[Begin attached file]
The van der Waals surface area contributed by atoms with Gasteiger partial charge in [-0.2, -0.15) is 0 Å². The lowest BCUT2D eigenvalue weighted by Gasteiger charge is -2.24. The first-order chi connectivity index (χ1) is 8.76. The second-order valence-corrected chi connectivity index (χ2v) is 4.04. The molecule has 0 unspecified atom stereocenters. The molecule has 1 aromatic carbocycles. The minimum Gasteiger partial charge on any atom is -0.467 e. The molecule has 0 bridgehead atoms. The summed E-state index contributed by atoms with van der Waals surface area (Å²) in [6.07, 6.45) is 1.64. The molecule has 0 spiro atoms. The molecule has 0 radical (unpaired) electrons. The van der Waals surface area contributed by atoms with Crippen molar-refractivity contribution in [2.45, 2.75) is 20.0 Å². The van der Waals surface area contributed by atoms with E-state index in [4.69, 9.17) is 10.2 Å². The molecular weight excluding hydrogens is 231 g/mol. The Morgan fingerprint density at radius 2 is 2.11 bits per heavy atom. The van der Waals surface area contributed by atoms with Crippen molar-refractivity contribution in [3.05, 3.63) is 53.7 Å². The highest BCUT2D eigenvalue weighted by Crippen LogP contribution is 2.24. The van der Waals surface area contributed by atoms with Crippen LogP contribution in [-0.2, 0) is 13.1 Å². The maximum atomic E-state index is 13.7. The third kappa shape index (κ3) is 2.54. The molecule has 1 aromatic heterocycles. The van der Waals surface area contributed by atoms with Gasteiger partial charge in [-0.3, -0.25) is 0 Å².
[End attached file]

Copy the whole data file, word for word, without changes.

The van der Waals surface area contributed by atoms with Gasteiger partial charge in [-0.2, -0.15) is 0 Å². The lowest BCUT2D eigenvalue weighted by Gasteiger charge is -2.24. The first-order chi connectivity index (χ1) is 8.76. The second-order valence-corrected chi connectivity index (χ2v) is 4.04. The molecule has 0 unspecified atom stereocenters. The molecule has 1 aromatic carbocycles. The minimum Gasteiger partial charge on any atom is -0.467 e. The molecule has 0 bridgehead atoms. The summed E-state index contributed by atoms with van der Waals surface area (Å²) in [6.07, 6.45) is 1.64. The molecule has 0 spiro atoms. The molecule has 0 radical (unpaired) electrons. The van der Waals surface area contributed by atoms with Crippen molar-refractivity contribution in [2.45, 2.75) is 20.0 Å². The van der Waals surface area contributed by atoms with E-state index in [4.69, 9.17) is 10.2 Å². The molecular weight excluding hydrogens is 231 g/mol. The Morgan fingerprint density at radius 2 is 2.11 bits per heavy atom. The van der Waals surface area contributed by atoms with Crippen molar-refractivity contribution in [3.05, 3.63) is 53.7 Å². The highest BCUT2D eigenvalue weighted by Crippen LogP contribution is 2.24. The van der Waals surface area contributed by atoms with Crippen LogP contribution in [-0.2, 0) is 13.1 Å². The maximum atomic E-state index is 13.7. The third kappa shape index (κ3) is 2.54. The molecule has 1 aromatic heterocycles. The van der Waals surface area contributed by atoms with Gasteiger partial charge in [-0.3, -0.25) is 0 Å².